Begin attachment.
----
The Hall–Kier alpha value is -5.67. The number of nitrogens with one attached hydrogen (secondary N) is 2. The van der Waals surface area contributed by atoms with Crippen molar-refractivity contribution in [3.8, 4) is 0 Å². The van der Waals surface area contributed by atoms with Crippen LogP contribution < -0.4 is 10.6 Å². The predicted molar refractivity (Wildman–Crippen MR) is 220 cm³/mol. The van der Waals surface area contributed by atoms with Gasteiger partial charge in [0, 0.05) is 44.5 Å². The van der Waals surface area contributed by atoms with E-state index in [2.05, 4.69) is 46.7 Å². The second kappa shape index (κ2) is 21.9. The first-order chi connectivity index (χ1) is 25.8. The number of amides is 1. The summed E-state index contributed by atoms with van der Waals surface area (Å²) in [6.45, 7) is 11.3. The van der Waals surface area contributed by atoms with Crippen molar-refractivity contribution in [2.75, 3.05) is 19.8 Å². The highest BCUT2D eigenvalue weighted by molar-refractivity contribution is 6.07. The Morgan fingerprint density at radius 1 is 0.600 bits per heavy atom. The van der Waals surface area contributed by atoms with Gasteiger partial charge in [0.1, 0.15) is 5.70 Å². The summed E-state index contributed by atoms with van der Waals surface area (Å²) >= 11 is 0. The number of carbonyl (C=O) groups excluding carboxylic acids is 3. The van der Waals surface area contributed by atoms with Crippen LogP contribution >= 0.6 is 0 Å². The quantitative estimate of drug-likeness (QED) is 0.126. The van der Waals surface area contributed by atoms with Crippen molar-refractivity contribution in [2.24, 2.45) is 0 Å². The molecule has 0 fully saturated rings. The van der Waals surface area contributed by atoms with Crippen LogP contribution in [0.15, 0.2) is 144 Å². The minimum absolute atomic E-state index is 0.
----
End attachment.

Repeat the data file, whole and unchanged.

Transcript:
The Hall–Kier alpha value is -5.67. The number of nitrogens with one attached hydrogen (secondary N) is 2. The van der Waals surface area contributed by atoms with Crippen molar-refractivity contribution in [3.8, 4) is 0 Å². The van der Waals surface area contributed by atoms with Crippen LogP contribution < -0.4 is 10.6 Å². The predicted molar refractivity (Wildman–Crippen MR) is 220 cm³/mol. The van der Waals surface area contributed by atoms with Gasteiger partial charge in [0, 0.05) is 44.5 Å². The van der Waals surface area contributed by atoms with E-state index in [2.05, 4.69) is 46.7 Å². The second kappa shape index (κ2) is 21.9. The first-order chi connectivity index (χ1) is 25.8. The number of amides is 1. The summed E-state index contributed by atoms with van der Waals surface area (Å²) in [6.45, 7) is 11.3. The van der Waals surface area contributed by atoms with Crippen molar-refractivity contribution in [2.75, 3.05) is 19.8 Å². The highest BCUT2D eigenvalue weighted by molar-refractivity contribution is 6.07. The Morgan fingerprint density at radius 1 is 0.600 bits per heavy atom. The van der Waals surface area contributed by atoms with Gasteiger partial charge in [0.1, 0.15) is 5.70 Å². The summed E-state index contributed by atoms with van der Waals surface area (Å²) >= 11 is 0. The number of carbonyl (C=O) groups excluding carboxylic acids is 3. The van der Waals surface area contributed by atoms with Crippen LogP contribution >= 0.6 is 0 Å². The quantitative estimate of drug-likeness (QED) is 0.126. The van der Waals surface area contributed by atoms with Crippen molar-refractivity contribution in [2.24, 2.45) is 0 Å². The molecule has 0 fully saturated rings. The van der Waals surface area contributed by atoms with Crippen LogP contribution in [0.15, 0.2) is 144 Å². The minimum absolute atomic E-state index is 0.